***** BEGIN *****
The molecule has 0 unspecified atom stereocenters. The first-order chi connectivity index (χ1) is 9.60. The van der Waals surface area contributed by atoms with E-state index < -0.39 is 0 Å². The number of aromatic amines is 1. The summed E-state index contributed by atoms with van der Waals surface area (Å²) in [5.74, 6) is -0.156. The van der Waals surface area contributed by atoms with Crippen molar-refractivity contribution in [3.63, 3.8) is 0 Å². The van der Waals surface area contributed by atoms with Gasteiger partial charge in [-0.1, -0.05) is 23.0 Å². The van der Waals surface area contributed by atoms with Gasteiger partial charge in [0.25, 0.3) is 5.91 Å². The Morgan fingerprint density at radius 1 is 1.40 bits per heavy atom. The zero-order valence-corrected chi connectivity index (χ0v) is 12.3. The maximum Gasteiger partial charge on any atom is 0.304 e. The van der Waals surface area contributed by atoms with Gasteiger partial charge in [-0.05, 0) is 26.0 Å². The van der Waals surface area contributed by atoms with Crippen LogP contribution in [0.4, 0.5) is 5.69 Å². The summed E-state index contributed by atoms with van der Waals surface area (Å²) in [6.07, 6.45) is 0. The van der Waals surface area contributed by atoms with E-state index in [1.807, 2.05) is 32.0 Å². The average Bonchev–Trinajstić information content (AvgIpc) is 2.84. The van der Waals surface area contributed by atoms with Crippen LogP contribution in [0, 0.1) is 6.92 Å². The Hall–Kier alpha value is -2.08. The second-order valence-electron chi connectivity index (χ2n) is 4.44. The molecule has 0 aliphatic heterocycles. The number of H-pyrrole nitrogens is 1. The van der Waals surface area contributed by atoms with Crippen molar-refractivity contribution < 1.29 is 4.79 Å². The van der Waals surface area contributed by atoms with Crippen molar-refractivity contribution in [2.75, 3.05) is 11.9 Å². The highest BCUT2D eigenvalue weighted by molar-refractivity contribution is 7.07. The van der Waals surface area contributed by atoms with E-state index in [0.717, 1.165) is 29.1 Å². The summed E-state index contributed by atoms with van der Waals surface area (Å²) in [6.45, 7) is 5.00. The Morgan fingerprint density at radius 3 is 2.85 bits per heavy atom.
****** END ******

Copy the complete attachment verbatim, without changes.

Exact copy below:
The molecule has 0 unspecified atom stereocenters. The first-order chi connectivity index (χ1) is 9.60. The van der Waals surface area contributed by atoms with E-state index < -0.39 is 0 Å². The number of aromatic amines is 1. The summed E-state index contributed by atoms with van der Waals surface area (Å²) in [5.74, 6) is -0.156. The van der Waals surface area contributed by atoms with Crippen molar-refractivity contribution in [3.63, 3.8) is 0 Å². The van der Waals surface area contributed by atoms with Gasteiger partial charge in [-0.1, -0.05) is 23.0 Å². The van der Waals surface area contributed by atoms with Gasteiger partial charge in [0.25, 0.3) is 5.91 Å². The Morgan fingerprint density at radius 1 is 1.40 bits per heavy atom. The zero-order valence-corrected chi connectivity index (χ0v) is 12.3. The maximum Gasteiger partial charge on any atom is 0.304 e. The van der Waals surface area contributed by atoms with Gasteiger partial charge in [-0.05, 0) is 26.0 Å². The van der Waals surface area contributed by atoms with Crippen LogP contribution in [0.4, 0.5) is 5.69 Å². The summed E-state index contributed by atoms with van der Waals surface area (Å²) in [6.07, 6.45) is 0. The van der Waals surface area contributed by atoms with E-state index in [1.807, 2.05) is 32.0 Å². The average Bonchev–Trinajstić information content (AvgIpc) is 2.84. The van der Waals surface area contributed by atoms with Crippen LogP contribution in [0, 0.1) is 6.92 Å². The Hall–Kier alpha value is -2.08. The second-order valence-electron chi connectivity index (χ2n) is 4.44. The molecule has 0 aliphatic heterocycles. The number of H-pyrrole nitrogens is 1. The van der Waals surface area contributed by atoms with Crippen molar-refractivity contribution < 1.29 is 4.79 Å². The van der Waals surface area contributed by atoms with Crippen molar-refractivity contribution in [2.75, 3.05) is 11.9 Å². The highest BCUT2D eigenvalue weighted by molar-refractivity contribution is 7.07. The van der Waals surface area contributed by atoms with E-state index in [0.717, 1.165) is 29.1 Å². The summed E-state index contributed by atoms with van der Waals surface area (Å²) in [6.45, 7) is 5.00. The Morgan fingerprint density at radius 3 is 2.85 bits per heavy atom.